But even as we reckon with what we want from predictive machines, those machines will be changing us. Consider one detailed and quite plausible extrapolation, worked up the by the Austin, Texas-based firm Argodesign. In their Utopian future, top-flight predictive algorithms make possible the “Echo Fridge,” a refrigerator with three doors. One would face outdoors, so that it could receive deliveries from Amazon. (Apartment on the 26th floor? No worries, that’s what drones are for.) Inside the home, one refrigerator door would open to stuff Amazon delivered without asking you. On the other side of the unit there’d be a place for the things you decided to keep. Moving an item from one side to another would automatically purchase it. A vast nationwide network—essentially turning each home into a store—would depend entirely on accurate predictions about people’s desires.
The psychological line between home and store is only one of many boundaries that would have to be rethought, as algorithmic predictions take the place of our own judgments. Already, in the past decade, we have learned to use data analysis to correct our impressions, preferring quantified information to our own perceptions (“I thought I was spending time in all our branch offices, but the data shows I put in fewer hours in Denver”). One challenge of the predictive future will be to identify the moments when we choose to override data-based analyses even if they are right—just to assure ourselves we’re still on the job and still matter. We may well reason that in some cases the best action is the one that belongs to us, rather than a machine-honed alternative. Perhaps you’d rather send that odd word that you kind of made up, rather than the machine suggestion. Perhaps you’d rather go with your own sense of what you’d like for dinner, rather than a corporate forecast.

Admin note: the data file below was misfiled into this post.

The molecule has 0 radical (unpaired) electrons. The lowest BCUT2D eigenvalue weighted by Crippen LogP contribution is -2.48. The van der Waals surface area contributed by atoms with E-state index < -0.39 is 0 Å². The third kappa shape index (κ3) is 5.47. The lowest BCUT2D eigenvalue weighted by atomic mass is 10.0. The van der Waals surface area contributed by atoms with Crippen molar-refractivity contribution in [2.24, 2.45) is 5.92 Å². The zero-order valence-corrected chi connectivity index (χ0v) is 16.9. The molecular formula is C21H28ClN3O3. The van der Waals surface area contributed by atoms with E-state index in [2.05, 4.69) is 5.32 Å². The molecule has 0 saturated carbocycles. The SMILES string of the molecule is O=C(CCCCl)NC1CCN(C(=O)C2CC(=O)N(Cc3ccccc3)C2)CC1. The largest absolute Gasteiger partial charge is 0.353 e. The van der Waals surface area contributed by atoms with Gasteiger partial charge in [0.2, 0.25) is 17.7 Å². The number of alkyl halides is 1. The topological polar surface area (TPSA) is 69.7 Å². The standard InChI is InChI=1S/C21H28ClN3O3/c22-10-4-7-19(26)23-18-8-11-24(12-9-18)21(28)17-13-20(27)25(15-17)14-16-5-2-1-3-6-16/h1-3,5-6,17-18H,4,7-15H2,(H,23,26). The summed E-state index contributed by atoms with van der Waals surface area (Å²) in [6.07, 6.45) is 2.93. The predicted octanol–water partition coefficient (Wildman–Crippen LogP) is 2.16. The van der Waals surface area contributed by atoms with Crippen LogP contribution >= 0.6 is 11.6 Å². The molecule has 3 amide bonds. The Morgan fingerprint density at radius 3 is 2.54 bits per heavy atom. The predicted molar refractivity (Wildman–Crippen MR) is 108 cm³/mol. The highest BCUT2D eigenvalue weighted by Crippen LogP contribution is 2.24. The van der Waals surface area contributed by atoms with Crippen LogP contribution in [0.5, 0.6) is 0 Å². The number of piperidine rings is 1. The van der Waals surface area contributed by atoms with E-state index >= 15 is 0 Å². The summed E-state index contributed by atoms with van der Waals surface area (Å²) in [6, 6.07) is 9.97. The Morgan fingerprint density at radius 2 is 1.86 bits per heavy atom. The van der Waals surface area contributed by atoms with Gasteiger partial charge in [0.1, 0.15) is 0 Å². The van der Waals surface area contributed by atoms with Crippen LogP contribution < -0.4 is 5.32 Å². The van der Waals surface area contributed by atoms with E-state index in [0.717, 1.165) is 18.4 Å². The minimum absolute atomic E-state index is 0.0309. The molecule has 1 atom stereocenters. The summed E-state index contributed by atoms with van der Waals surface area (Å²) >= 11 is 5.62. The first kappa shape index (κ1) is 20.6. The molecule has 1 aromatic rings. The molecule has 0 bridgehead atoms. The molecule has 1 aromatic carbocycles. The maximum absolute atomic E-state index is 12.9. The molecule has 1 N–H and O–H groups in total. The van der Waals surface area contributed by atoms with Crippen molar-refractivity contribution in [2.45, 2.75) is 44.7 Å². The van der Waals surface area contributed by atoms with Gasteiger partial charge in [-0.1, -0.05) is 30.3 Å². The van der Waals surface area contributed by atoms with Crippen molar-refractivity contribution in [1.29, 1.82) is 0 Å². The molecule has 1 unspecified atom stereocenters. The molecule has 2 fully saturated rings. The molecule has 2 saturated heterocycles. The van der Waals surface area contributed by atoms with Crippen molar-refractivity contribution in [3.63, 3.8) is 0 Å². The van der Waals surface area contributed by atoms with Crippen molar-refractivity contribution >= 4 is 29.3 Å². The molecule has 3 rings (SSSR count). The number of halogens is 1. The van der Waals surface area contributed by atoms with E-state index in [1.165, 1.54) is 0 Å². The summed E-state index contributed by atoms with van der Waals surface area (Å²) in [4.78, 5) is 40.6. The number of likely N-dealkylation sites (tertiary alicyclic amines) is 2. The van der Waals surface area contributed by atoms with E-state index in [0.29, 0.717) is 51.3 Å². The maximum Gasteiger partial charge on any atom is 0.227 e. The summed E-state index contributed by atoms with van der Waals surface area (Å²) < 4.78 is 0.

The Crystal Ball of the 21st Century
Algorithms of increasing power can use troves of data that track behaviors to predict what people will do next.
(click the image to enlarge)
These kinds of boundary-setting decisions won’t only be required of individuals. Organizations and, indeed, whole nations, will also have to decide where to draw lines between good predictive tech and harmful inventions.